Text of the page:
The doctoral program in social work has traditionally been viewed as encompassing a predominantly research-oriented, knowledge-building emphasis. It is acknowledged that if social workers are to be prepared to competently understand, utilize, participate in, and produce practice-relevant empirical studies, research must constitute an integral component of the educational process at the doctoral level. The rapid increase in doctoral programs, heightened confusion over the function of the Ph.D. and DSW, current trends to reconceptualize the structure of social work education, and the obvious consequences posed by the progressive erosion of master's-level research curricula, this is an area strongly in need of immediate attention.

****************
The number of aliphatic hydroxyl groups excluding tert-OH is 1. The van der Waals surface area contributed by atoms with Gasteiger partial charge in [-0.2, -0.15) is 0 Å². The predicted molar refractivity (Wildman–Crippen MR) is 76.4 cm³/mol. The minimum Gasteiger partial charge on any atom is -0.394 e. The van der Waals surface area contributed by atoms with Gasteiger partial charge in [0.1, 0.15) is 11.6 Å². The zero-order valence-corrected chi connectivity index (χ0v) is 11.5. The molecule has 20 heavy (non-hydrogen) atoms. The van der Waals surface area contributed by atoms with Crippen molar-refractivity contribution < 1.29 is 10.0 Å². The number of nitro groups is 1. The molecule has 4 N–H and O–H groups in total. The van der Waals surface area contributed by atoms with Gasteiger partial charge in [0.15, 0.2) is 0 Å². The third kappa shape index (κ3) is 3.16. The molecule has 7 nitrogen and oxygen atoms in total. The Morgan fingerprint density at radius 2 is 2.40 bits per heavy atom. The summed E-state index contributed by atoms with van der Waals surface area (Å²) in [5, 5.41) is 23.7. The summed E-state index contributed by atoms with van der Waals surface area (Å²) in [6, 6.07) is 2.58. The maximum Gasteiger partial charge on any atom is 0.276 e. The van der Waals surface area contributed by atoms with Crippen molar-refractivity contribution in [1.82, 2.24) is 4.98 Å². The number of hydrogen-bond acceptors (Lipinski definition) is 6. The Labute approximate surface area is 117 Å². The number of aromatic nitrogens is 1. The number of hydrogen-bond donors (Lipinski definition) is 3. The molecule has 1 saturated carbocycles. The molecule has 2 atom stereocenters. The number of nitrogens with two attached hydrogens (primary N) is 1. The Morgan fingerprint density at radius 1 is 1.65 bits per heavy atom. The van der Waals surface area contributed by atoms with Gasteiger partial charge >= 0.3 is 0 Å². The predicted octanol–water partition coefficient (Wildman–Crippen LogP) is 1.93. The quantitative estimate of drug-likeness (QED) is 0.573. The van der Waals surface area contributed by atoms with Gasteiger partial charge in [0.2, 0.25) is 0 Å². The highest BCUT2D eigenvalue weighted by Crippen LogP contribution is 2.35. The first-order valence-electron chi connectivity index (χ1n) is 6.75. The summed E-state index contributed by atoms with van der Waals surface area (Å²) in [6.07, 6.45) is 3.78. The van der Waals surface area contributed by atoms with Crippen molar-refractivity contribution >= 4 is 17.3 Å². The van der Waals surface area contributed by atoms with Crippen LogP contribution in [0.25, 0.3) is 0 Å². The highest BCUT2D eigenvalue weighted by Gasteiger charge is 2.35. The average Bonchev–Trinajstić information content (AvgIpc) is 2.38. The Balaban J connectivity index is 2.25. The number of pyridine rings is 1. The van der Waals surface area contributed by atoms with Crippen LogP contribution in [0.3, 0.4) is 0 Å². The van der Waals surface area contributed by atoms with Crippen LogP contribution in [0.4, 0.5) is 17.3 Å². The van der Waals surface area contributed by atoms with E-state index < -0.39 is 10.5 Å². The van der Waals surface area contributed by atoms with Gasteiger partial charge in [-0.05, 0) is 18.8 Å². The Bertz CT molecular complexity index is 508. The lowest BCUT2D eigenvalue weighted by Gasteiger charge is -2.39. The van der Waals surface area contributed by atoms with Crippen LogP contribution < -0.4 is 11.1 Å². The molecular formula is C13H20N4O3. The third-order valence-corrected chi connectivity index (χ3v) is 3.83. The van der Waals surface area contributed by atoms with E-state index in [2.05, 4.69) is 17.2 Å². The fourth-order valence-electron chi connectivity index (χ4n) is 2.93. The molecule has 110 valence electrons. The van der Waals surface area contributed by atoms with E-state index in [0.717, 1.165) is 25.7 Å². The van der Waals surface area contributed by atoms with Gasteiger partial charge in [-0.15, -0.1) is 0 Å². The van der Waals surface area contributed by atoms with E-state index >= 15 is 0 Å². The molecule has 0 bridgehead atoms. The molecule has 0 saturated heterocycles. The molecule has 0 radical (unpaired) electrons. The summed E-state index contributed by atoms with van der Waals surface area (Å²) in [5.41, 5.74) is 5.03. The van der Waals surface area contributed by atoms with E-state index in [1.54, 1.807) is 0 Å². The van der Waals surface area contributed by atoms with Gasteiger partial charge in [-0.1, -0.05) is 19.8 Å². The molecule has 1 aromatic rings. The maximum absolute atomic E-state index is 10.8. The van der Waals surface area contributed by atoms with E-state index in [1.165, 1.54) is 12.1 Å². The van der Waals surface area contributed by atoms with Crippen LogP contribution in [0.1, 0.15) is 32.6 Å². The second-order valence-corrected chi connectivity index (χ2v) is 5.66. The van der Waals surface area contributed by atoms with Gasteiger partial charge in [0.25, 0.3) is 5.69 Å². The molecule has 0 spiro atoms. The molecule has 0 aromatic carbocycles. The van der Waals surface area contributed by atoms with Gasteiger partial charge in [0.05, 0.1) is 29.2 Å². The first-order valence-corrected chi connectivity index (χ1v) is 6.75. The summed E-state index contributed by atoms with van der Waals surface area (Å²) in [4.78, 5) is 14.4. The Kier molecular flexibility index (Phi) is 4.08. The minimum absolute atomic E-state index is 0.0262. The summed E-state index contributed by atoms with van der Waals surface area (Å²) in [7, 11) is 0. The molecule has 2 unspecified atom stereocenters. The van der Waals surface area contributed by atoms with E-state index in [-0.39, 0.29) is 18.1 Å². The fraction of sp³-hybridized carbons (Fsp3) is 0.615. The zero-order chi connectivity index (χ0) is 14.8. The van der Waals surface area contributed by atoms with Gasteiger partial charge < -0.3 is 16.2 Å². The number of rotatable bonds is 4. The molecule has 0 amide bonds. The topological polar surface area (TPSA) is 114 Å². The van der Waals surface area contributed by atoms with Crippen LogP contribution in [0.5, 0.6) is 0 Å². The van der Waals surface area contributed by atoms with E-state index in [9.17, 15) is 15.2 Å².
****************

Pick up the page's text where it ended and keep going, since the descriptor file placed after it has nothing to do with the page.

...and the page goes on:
Few attempts have been made to systematically analyze the development and experiences of social work doctoral training and few (if any) studies have been published that focus on the research component of doctoral programs in social work.1 Thus, the purpose of this article is to present the results of an empirically-based research study that investigates the research objectives, research content, and educational objectives of doctoral programs in social work.

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